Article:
Korn Ferry Study Reveals Company Payrolls Could Soar Long-Term Due to Global Skilled Talent Shortages
-- Study Shows that by 2030, Global Deficit of In-Demand Employees
Could Cost Companies Trillions --
-- By 2030, Average Pay Premium for Skilled Workers Could Be More Than
“The new era of work is one of scarcity in abundance: there are plenty
of people, but not enough with the skills their organizations will need
to survive,” said
Korn Ferry’s Salary Surge study estimates the impact of the global talent shortage, as identified in Korn Ferry’s recent Global Talent Crunch study, on payrolls in 20 major global economies at three milestones: 2020, 2025 and 2030, and across three sectors: financial and business services; technology, media and telecommunications (TMT); and manufacturing. It measures how much more organizations could be forced to pay workers, above normal inflation increases.
The salary surge could undermine market dominance within sectors:
Financial and business services face a potential wage increase of more
$440 billionby 2030; this is more than double the wage premium of the other sectors examined.
The wage premium for TMT could almost triple within the next decade,
surging from more than
$59 billionin 2020 to $160 billionby 2030.
Manufacturing, a critical driver of growth for many emerging
economies, could stall under the impact of additional salary increases
of more than
$197 billionby 2030.
The study also reveals the huge impact the salary surge will have at a country level:
U.S. and Japanese companies can expect to pay the most: the U.S. could
face a wage premium of more than
$531 billionby 2030; Japanis predicted to pay approximately an additional $468 billionby 2030.
Smaller markets with limited workforces are likely to feel the most
pressure. By 2030,
Singaporeand Hong Kongcould expect salary premiums equivalent to more than 10 percent of their 2017 GDP**.
U.K.and Francecan expect a better short-term outlook, by 2030 the U.K.’s wage premium may be equivalent to 5 percent of its 2017 GDP** and France’s may reach 4 percent of its 2017 GDP**.
Chinacould see an additional salary increase of more than $342 billion. Indiais the only economy that can expect to avoid upward spiralling wages, as unlike any other country in the study, it will have a highly skilled talent surplus at each milestone.
The average pay premium (what employers could have to pay over and
above the amount that salaries would rise over time due to normal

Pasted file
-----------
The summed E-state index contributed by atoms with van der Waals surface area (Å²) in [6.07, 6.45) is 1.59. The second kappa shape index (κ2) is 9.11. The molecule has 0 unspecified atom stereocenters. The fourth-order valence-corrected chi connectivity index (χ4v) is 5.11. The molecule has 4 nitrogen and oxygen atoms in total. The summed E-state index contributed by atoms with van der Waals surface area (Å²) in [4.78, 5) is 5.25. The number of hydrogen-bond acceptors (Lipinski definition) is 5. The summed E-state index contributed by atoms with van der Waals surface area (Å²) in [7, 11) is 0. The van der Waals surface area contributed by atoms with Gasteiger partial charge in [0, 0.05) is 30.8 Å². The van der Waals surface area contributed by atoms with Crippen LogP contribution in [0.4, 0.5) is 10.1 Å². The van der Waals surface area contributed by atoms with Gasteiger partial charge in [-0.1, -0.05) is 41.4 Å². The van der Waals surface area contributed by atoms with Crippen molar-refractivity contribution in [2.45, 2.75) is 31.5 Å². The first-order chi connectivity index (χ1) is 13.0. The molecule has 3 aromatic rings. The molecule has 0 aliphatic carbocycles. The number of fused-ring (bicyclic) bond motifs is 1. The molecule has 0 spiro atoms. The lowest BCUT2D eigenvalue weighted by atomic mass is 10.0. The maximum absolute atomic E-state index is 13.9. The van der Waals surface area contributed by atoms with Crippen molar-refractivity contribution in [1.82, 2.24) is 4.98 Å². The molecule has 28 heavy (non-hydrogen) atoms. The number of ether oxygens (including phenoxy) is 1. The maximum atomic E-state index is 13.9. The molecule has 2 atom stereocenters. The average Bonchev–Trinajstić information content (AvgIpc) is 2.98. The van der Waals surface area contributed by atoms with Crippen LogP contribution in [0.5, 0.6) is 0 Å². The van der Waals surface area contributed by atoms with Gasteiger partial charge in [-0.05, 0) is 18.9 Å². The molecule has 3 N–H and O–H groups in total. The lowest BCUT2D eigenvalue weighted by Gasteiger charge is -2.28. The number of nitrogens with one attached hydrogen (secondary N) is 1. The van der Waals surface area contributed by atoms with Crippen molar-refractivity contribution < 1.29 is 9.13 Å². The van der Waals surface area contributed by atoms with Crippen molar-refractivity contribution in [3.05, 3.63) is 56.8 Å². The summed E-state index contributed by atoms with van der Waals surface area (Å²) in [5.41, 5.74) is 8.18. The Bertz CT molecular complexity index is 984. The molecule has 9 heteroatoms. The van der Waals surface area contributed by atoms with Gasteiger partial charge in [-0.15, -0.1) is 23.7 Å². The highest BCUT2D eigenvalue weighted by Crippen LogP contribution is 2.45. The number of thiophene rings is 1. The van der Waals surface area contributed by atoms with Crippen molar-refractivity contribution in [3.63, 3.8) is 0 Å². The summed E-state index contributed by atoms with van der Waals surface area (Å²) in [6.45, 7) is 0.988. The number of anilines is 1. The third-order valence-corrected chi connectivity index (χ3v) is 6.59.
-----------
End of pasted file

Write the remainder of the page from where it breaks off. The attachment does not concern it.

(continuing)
inflation) per worker across the 20 economies is
$11,164per year; however, Hong Kongcould face a staggering $40,539per year per highly skilled worker; Singaporecould expect to pay an extra $29,065; and Australia $28,625more by 2030.
“Buying in talent from the market is unsustainable. Instead, companies
must focus on engaging and reskilling their current workers,” said
“In tomorrow’s world of work, the employees who will succeed won’t necessarily be the people with the highest level of academic achievement,” said Guarino. “Instead, they will be the ones who are adaptable and willing to learn, with enough flexibility to handle rapidly shifting working environments and less hierarchical structures. Companies need to identify the talent of tomorrow and help them achieve their potential.”
**GDP figures based on 2017 IMF estimates
*About The Salary Surge Study
The study assesses wage increases by mapping Korn Ferry’s proprietary global pay data against the skilled labor shortage revealed in The Global Talent Crunch to estimate its impact at three future milestones: 2020, 2025, and 2030. The model focuses on three knowledge-intensive sectors within each market that act as critical drivers of global economic growth: financial and business services; technology, media and telecommunications (TMT); and manufacturing, and also examines the remainder of each economy outside of these core industries. The report focuses on highly skilled labor, which is where the most acute shortages are found. The model uses educational attainment as a commonly accepted proxy for skills.
The 20 markets covered span the
Full methodology can be found in The Salary Surge report.
Luke Lacey, 215-861-2653